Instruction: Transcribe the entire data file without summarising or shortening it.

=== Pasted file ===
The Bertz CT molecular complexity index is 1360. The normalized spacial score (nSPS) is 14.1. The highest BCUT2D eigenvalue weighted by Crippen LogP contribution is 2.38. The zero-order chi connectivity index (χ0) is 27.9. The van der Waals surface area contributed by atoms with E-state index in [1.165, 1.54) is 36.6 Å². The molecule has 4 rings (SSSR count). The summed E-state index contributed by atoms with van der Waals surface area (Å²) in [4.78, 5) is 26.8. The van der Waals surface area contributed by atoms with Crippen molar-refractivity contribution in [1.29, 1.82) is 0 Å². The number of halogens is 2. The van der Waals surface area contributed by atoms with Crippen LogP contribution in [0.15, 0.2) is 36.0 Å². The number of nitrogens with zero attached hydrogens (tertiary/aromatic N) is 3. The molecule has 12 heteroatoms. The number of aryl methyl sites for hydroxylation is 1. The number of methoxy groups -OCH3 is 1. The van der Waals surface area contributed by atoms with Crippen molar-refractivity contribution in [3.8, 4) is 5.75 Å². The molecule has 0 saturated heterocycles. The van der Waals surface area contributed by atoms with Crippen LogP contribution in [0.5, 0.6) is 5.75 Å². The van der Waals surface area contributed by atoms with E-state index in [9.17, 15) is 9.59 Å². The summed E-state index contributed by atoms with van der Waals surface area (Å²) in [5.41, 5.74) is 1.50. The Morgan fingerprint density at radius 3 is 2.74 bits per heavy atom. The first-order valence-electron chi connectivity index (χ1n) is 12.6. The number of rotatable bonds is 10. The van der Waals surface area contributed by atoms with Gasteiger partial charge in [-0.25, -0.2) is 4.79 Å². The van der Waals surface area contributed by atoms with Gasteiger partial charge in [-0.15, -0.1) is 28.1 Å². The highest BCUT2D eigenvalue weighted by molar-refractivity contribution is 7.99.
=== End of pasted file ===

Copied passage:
The Bertz CT molecular complexity index is 1360. The normalized spacial score (nSPS) is 14.1. The highest BCUT2D eigenvalue weighted by Crippen LogP contribution is 2.38. The zero-order chi connectivity index (χ0) is 27.9. The van der Waals surface area contributed by atoms with E-state index in [1.165, 1.54) is 36.6 Å². The molecule has 4 rings (SSSR count). The summed E-state index contributed by atoms with van der Waals surface area (Å²) in [4.78, 5) is 26.8. The van der Waals surface area contributed by atoms with Crippen molar-refractivity contribution in [1.29, 1.82) is 0 Å². The number of halogens is 2. The van der Waals surface area contributed by atoms with Crippen LogP contribution in [0.15, 0.2) is 36.0 Å². The number of nitrogens with zero attached hydrogens (tertiary/aromatic N) is 3. The molecule has 12 heteroatoms. The number of aryl methyl sites for hydroxylation is 1. The number of methoxy groups -OCH3 is 1. The van der Waals surface area contributed by atoms with Crippen molar-refractivity contribution in [3.8, 4) is 5.75 Å². The molecule has 0 saturated heterocycles. The van der Waals surface area contributed by atoms with Crippen LogP contribution in [0.5, 0.6) is 5.75 Å². The van der Waals surface area contributed by atoms with E-state index in [9.17, 15) is 9.59 Å². The summed E-state index contributed by atoms with van der Waals surface area (Å²) in [5.41, 5.74) is 1.50. The Morgan fingerprint density at radius 3 is 2.74 bits per heavy atom. The first-order valence-electron chi connectivity index (χ1n) is 12.6. The number of rotatable bonds is 10. The van der Waals surface area contributed by atoms with Gasteiger partial charge in [-0.25, -0.2) is 4.79 Å². The van der Waals surface area contributed by atoms with Gasteiger partial charge in [-0.15, -0.1) is 28.1 Å². The highest BCUT2D eigenvalue weighted by molar-refractivity contribution is 7.99.